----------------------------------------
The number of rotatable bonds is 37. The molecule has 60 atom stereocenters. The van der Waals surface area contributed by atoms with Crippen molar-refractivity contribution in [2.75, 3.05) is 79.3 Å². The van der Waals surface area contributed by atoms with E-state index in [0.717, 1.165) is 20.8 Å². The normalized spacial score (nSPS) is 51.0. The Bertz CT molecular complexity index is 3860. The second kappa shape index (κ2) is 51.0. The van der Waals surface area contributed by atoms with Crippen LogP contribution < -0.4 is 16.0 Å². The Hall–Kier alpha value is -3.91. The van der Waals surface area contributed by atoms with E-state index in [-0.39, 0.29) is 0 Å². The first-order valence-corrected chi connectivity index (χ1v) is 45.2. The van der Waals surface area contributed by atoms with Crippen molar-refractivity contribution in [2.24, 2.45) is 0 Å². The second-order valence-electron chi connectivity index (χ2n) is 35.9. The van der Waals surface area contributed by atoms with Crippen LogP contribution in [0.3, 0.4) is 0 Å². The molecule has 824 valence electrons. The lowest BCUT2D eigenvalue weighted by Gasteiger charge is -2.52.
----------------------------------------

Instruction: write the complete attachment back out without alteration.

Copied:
The number of rotatable bonds is 37. The molecule has 60 atom stereocenters. The van der Waals surface area contributed by atoms with Crippen molar-refractivity contribution in [2.75, 3.05) is 79.3 Å². The van der Waals surface area contributed by atoms with E-state index in [0.717, 1.165) is 20.8 Å². The normalized spacial score (nSPS) is 51.0. The Bertz CT molecular complexity index is 3860. The second kappa shape index (κ2) is 51.0. The van der Waals surface area contributed by atoms with Crippen LogP contribution < -0.4 is 16.0 Å². The Hall–Kier alpha value is -3.91. The van der Waals surface area contributed by atoms with E-state index in [-0.39, 0.29) is 0 Å². The first-order valence-corrected chi connectivity index (χ1v) is 45.2. The van der Waals surface area contributed by atoms with Crippen molar-refractivity contribution in [2.24, 2.45) is 0 Å². The second-order valence-electron chi connectivity index (χ2n) is 35.9. The van der Waals surface area contributed by atoms with Crippen LogP contribution in [0.3, 0.4) is 0 Å². The molecule has 824 valence electrons. The lowest BCUT2D eigenvalue weighted by Gasteiger charge is -2.52.